‘Epiphany’ is understood as ‘appearance’ or ‘manifestation’. Jesus is revealed to the shepherds, the gentiles represented by the Magi, later in the synagogue Jesus reveals Himself as the Messiah and also in Cana, Jesus reveals Himself through the first miracle - all these revelations could collectively be called the Epiphany.
As different people reacted to the Epiphany differently, we are asked to be part of a reacting side: the side of Herod filled with hatred, jealousy and anger towards the baby Jesus; the side of priests and scribes with all knowledge and no action, all intellect and no wisdom, indifference. They ignored the Messiah. The side of shepherds and Magi went to adore him! May our longing for our messiah be filled with the blessings of those fortunate shepherds and Magi!
As the Spirit of Christmas continues to fill our minds and hearts, we celebrate this beautiful feast of Epiphany. The Catechism teaches us that “The Epiphany is the manifestation of Jesus as Messiah of Israel, Son of God and Savior of the world” (CCC528). The Catechism also teaches that Epiphany also celebrates two other major events in which Jesus’s messianic identity is revealed: Jesus’ baptism and Jesus at the wedding in Cana.
We encounter the advent of a star in the book of Numbers (24:17-19). The most interesting part is in verse 18 ‘Edom shall be dispossessed’. Of course we are talking about the King rising in Israel. Herod must have known this prophesy as he was not from the line of King David, but actually an ‘Idumaen’ – This is how Herod is connected to Edom; He was an Edomite. The Star is in a way a warning sign for Herod, but a Gospel of Joy to the entire world. Epiphany wishes to all of you!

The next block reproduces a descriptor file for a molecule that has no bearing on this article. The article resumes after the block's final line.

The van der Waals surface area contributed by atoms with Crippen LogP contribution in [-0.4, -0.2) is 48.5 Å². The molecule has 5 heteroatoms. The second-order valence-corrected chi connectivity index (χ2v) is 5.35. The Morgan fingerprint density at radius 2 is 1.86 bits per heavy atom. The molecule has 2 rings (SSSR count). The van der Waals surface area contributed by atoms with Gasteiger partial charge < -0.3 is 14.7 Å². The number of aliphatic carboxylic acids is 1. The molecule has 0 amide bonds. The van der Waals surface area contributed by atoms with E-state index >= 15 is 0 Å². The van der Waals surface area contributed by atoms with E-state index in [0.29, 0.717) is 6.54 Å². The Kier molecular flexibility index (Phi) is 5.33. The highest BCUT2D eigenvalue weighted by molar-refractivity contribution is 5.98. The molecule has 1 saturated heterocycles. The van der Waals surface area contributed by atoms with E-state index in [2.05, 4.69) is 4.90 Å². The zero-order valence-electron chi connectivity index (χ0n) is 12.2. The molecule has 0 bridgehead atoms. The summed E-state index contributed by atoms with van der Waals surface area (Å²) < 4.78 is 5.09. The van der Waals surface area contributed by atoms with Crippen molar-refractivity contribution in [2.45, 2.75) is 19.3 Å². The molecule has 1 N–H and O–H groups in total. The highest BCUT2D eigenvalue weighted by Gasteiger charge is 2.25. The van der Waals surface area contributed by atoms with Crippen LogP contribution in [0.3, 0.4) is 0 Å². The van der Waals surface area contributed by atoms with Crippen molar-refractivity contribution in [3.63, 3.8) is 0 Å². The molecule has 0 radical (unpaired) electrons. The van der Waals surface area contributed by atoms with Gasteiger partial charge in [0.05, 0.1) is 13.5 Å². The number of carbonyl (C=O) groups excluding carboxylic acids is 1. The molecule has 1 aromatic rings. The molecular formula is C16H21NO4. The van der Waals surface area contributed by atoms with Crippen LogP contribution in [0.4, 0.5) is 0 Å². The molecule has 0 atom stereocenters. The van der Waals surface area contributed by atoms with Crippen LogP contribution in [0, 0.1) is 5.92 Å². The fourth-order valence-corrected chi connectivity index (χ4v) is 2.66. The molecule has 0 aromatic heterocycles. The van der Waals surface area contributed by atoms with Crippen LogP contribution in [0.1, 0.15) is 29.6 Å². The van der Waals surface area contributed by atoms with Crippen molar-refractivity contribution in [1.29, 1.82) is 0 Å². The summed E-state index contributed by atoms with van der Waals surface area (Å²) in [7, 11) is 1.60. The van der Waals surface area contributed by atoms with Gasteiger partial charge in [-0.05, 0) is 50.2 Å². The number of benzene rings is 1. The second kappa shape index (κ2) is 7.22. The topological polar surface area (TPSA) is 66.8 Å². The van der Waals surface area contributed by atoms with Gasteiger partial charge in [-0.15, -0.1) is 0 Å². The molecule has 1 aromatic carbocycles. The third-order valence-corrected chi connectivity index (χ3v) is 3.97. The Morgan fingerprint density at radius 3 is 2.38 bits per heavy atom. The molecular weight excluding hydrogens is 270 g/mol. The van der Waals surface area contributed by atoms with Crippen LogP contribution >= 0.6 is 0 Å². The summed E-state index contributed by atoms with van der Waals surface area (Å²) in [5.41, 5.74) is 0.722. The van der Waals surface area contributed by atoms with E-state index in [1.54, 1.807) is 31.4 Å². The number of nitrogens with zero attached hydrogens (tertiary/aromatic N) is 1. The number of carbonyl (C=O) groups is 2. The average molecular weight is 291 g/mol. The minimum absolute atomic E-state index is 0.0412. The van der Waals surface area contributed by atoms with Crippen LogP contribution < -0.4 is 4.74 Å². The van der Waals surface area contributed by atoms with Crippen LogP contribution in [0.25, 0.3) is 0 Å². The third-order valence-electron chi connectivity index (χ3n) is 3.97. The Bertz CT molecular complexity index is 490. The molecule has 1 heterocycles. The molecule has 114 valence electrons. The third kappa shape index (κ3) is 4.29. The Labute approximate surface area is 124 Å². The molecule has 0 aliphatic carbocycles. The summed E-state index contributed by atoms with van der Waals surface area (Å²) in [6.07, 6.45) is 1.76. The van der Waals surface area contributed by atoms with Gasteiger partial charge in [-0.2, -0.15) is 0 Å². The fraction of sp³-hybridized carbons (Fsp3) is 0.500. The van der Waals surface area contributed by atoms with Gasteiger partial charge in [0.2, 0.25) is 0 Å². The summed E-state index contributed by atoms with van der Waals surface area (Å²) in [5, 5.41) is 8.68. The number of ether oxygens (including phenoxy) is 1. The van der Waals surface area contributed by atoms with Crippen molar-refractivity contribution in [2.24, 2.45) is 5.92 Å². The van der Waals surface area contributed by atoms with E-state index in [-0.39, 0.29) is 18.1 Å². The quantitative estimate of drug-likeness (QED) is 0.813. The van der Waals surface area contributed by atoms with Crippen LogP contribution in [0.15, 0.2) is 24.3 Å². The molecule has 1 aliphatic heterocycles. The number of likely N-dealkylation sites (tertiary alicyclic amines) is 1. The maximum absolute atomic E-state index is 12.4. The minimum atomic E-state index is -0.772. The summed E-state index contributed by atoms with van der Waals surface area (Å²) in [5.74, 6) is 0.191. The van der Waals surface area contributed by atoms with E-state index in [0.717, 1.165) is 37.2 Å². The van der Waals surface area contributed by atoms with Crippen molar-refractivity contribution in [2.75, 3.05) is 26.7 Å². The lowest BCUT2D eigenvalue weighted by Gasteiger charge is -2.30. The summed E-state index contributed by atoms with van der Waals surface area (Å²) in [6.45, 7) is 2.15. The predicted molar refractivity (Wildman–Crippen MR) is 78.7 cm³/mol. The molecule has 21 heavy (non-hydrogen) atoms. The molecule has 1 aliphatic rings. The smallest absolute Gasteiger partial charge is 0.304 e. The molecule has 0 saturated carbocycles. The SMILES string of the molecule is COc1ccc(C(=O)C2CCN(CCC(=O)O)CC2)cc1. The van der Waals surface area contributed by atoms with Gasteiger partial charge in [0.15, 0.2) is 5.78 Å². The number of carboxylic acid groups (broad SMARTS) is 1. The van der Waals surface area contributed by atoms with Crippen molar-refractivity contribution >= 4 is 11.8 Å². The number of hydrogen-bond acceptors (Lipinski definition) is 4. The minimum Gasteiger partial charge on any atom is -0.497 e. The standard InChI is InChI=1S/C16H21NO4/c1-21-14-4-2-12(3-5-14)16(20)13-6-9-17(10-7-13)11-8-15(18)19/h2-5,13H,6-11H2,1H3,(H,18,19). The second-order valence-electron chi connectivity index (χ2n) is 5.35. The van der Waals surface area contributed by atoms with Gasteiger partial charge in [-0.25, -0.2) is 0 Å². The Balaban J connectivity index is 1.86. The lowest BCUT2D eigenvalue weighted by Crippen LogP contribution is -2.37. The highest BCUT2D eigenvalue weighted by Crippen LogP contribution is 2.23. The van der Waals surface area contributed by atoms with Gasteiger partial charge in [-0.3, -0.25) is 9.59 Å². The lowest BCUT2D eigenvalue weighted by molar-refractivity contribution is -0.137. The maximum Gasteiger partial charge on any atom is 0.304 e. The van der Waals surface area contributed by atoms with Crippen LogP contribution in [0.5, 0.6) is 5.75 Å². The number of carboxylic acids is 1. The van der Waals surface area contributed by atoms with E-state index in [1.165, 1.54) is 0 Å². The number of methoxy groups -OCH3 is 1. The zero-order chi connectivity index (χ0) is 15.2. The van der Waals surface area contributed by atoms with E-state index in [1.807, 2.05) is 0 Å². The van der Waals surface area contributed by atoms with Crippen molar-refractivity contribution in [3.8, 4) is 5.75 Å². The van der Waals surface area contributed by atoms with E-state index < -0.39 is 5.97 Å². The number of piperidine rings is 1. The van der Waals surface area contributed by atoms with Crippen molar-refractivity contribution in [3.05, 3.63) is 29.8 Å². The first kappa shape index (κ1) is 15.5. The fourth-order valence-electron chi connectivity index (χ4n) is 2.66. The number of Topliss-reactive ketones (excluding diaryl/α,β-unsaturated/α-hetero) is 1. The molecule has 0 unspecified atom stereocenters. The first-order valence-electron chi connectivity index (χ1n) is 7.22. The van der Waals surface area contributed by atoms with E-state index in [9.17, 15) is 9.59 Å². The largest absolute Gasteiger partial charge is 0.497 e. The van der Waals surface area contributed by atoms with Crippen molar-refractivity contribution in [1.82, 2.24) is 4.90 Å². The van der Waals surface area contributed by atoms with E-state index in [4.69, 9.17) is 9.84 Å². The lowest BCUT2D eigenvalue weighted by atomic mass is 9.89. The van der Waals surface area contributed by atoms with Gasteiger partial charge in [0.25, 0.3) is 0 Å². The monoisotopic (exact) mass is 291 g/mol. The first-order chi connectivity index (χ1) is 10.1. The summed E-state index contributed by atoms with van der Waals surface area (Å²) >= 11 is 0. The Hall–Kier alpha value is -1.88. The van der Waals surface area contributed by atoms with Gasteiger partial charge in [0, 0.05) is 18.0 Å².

With the Feast of the Baptism of the Lord, we conclude the Season of Christmas. On Tuesday we begin the Ordinary Time. Jesus’ baptism by John was the acceptance and the beginning of his mission as God’s suffering servant (1st Reading). Jesus identifies himself with the sinful humanity and begins his mission to bring salvation to our fallen nature.
‘To baptize’ means to immerse or to plunge. Pope Benedict taught, “Jesus loaded the burden of all humanity’s guilt upon his shoulders; he bore it down into the depths of the Jordan. He inaugurated his public activity by stepping into the place of sinners. His inaugural gesture is an anticipation of the cross.” As Jesus immerses or plunges into the water the ‘evil one’ feels a sigh of relief. Little that he knows that redemption is at hand; baptism leads us to life eternal.
Is baptism just a ritual? What are the graces and blessings we received at the time of our baptism? What does my own baptism encourage me to realize in my Christian Identity and life? “Baptism is the basis of the whole Christian life, the gateway to life in the Spirit and the door which gives access to the other Sacraments.” (CCC 1213).
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